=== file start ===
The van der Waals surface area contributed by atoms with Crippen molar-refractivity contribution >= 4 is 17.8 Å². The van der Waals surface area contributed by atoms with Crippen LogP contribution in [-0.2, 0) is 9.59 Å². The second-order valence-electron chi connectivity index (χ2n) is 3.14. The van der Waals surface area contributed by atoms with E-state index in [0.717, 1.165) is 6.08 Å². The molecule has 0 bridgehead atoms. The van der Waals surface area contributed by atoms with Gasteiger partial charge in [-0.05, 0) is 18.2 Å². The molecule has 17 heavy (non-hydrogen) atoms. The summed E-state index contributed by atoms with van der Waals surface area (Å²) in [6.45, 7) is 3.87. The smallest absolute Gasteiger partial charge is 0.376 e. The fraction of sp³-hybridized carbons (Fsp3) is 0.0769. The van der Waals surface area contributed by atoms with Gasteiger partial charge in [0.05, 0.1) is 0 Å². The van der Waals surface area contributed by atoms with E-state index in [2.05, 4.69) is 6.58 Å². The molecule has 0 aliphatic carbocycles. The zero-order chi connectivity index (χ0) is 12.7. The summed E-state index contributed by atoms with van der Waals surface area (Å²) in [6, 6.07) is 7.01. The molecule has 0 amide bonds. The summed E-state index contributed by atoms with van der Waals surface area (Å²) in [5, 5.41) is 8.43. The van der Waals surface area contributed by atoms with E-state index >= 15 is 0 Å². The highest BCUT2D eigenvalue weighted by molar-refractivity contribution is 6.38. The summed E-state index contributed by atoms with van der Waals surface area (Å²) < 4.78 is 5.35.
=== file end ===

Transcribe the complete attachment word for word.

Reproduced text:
The van der Waals surface area contributed by atoms with Crippen molar-refractivity contribution >= 4 is 17.8 Å². The van der Waals surface area contributed by atoms with Crippen LogP contribution in [-0.2, 0) is 9.59 Å². The second-order valence-electron chi connectivity index (χ2n) is 3.14. The van der Waals surface area contributed by atoms with E-state index in [0.717, 1.165) is 6.08 Å². The molecule has 0 bridgehead atoms. The van der Waals surface area contributed by atoms with Gasteiger partial charge in [-0.05, 0) is 18.2 Å². The molecule has 17 heavy (non-hydrogen) atoms. The summed E-state index contributed by atoms with van der Waals surface area (Å²) in [6.45, 7) is 3.87. The smallest absolute Gasteiger partial charge is 0.376 e. The fraction of sp³-hybridized carbons (Fsp3) is 0.0769. The van der Waals surface area contributed by atoms with Gasteiger partial charge in [0.05, 0.1) is 0 Å². The van der Waals surface area contributed by atoms with E-state index in [2.05, 4.69) is 6.58 Å². The molecule has 0 aliphatic carbocycles. The zero-order chi connectivity index (χ0) is 12.7. The summed E-state index contributed by atoms with van der Waals surface area (Å²) in [6, 6.07) is 7.01. The molecule has 0 amide bonds. The summed E-state index contributed by atoms with van der Waals surface area (Å²) in [5, 5.41) is 8.43. The van der Waals surface area contributed by atoms with E-state index >= 15 is 0 Å². The highest BCUT2D eigenvalue weighted by molar-refractivity contribution is 6.38. The summed E-state index contributed by atoms with van der Waals surface area (Å²) < 4.78 is 5.35.